A publication of AAEA

A publication of AAEA

Recent Trends in U.S. Farm Income, Wealth, and Financial Health

Kevin Patrick, Ryan Kuhns, and Allison Borchers
JEL Classifications: Q12, Q14, Q15
Keywords: Agricultural Land Ownership, Farm Income, Farm Sector Balance Sheet,Farm Sector Finances, Financial Indicators
Citation: Patrick, K. R. Kuhns, and A. Borchers. 2016. "Recent Trends in U.S. Farm Income, Wealth, and Financial Health." Choices. Quarter 1. Available online:

Current State of U.S. Farm Income and Wealth

Over a five-year period beginning in 2009, the U.S. farm sector’s income grew rapidly. However, after years of strong farm sector performance, the U.S. Department of Agriculture (USDA) estimates net farm income declined in 2014 and projects continued declines in 2015 and 2016, returning to levels last observed in 2002, after adjusting for inflation. The continued drop in farm sector income is expected to place downward pressure on farm asset values, which had appreciated during the previous several years. The resulting drop in liquidity from multiple years of lower income is also expected to increase the need for sector borrowing relative to the 2009-2013 period. As a result, the USDA predicts a decline in sector equity and an increase in leverage, which signals the potential building of financial stress within the farm sector.  A portion of U.S. farm businesses are highly leveraged and are at increased risk of default. While measures of financial health are worsening relative to the profitable 2009-2013 period, they remain better than historic averages.

USDA's Farm Income and Finance Data

This article relies on USDA’s Economic Research Service (ERS) Farm Income and Wealth Statistics data product. The data include historical state and national estimates of commodity revenues—called cash receipts in the data product—expenses, net income, assets, debt, and equity (wealth) as well as forecasts of economic performance for the U.S. farm sector. As of February 2016, the data product includes historic state and national level data through 2014 and national level forecasts for 2015 and 2016. The forecasts and estimates rely on the USDA’s survey data, particularly Agricultural Resource Management Survey (ARMS) produced by ERS and National Agricultural Statistics Service (NASS), and also utilize administrative data, when publically available, such as loan and Commodity Credit Corporation (CCC) data. In addition to the data, ERS provides analyses of farm sector’s income outlook and financial well-being. The data and analyses are used by USDA and industry leaders as a primary indicator of the financial health and economic well-being of the agricultural sector of the U.S. economy.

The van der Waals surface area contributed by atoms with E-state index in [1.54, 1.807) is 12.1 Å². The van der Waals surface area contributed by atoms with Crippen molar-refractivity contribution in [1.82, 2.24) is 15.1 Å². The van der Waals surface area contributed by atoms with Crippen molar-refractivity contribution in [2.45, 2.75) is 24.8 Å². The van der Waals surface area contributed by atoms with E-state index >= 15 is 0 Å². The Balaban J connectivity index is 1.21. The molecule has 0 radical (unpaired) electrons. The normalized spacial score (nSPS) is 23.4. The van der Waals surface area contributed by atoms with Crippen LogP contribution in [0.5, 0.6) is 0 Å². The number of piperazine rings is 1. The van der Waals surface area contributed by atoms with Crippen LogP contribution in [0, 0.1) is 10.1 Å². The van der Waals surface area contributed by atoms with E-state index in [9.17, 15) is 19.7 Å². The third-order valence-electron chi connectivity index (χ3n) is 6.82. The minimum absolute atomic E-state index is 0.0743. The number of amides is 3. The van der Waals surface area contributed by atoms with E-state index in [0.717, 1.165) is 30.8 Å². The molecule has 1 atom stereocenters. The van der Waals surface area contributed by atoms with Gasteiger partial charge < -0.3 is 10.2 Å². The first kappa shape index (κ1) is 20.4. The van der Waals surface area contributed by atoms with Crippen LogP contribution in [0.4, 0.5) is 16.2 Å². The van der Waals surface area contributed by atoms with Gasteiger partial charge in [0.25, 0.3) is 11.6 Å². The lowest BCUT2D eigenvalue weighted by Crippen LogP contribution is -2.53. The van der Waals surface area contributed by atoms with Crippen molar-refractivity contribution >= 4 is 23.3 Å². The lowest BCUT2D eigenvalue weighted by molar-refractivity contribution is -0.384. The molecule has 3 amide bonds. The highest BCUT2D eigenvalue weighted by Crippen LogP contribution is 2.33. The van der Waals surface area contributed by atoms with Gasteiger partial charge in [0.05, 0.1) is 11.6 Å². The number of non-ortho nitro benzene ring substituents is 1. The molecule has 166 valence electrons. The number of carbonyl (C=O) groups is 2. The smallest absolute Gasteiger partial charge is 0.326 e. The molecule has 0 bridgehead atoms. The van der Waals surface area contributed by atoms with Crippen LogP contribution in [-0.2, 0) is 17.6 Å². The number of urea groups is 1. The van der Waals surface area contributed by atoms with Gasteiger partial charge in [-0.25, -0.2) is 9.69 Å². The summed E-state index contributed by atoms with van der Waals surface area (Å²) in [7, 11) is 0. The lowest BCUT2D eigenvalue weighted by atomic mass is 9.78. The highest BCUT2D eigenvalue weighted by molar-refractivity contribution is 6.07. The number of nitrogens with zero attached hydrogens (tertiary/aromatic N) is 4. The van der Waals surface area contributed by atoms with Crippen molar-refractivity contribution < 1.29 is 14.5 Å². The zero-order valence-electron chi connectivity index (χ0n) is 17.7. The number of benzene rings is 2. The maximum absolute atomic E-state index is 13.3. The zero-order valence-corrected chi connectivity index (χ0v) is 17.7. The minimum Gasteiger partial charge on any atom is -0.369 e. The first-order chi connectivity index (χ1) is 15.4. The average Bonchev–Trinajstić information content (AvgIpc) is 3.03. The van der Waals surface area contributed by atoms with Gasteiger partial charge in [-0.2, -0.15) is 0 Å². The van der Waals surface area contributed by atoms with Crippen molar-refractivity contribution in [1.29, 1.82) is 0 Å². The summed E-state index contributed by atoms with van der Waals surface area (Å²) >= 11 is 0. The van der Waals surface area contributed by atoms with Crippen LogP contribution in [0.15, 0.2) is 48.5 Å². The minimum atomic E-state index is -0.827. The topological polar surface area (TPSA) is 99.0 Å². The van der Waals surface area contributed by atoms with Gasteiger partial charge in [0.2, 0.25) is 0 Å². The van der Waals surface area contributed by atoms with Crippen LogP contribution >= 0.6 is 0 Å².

Farm Sector Income and Assets Values Surged from 2009 to 2013

Net cash income and net farm income are two high-level, but comprehensive measures of farm sector profits. Net cash income reflects all cash income and expenses for the sector in a given year. Net farm income is a more complete measure of economic profitability that includes noncash income such as the value of inventory change, as well as noncash costs such as capital consumption. During the 20 years prior to 2010, both income measures increased modestly.

Figure 1: Farm Sector Income Surged from 2009 to 2013
Followed by a Sharp Decline Since 2013
Figure 1

Footnotes: F=forecast. The GDP chain-type price index is used to convert
current dollars to real amounts (2009=100).
Source: USDA-ERS, 2015b.

Between 2009 and 2013, increasing commodity revenues combined with smaller expense increases led net cash and net farm income—and their 10-year moving averages—higher (Figure 1). Total commodity revenue grew by 38% over the 5-year period, driven largely by increases in commodity prices. The commodity revenue was helped by strong foreign demand for agricultural products, due in part to developing country growth and a relatively weak U.S. dollar combined with stable domestic demand bolstered by continued growth in the market for biofuels. Localized weather-related production disruptions also played a role in the increase in commodity revenue. The high prices that farmers received over this period outpaced the growth in production expenses. While input prices typically move in the same direction as commodity prices, they generally lag in adjustment. Zulauf (2014) finds it can take up to five years for the majority of the increase in crop prices to flow through to input prices.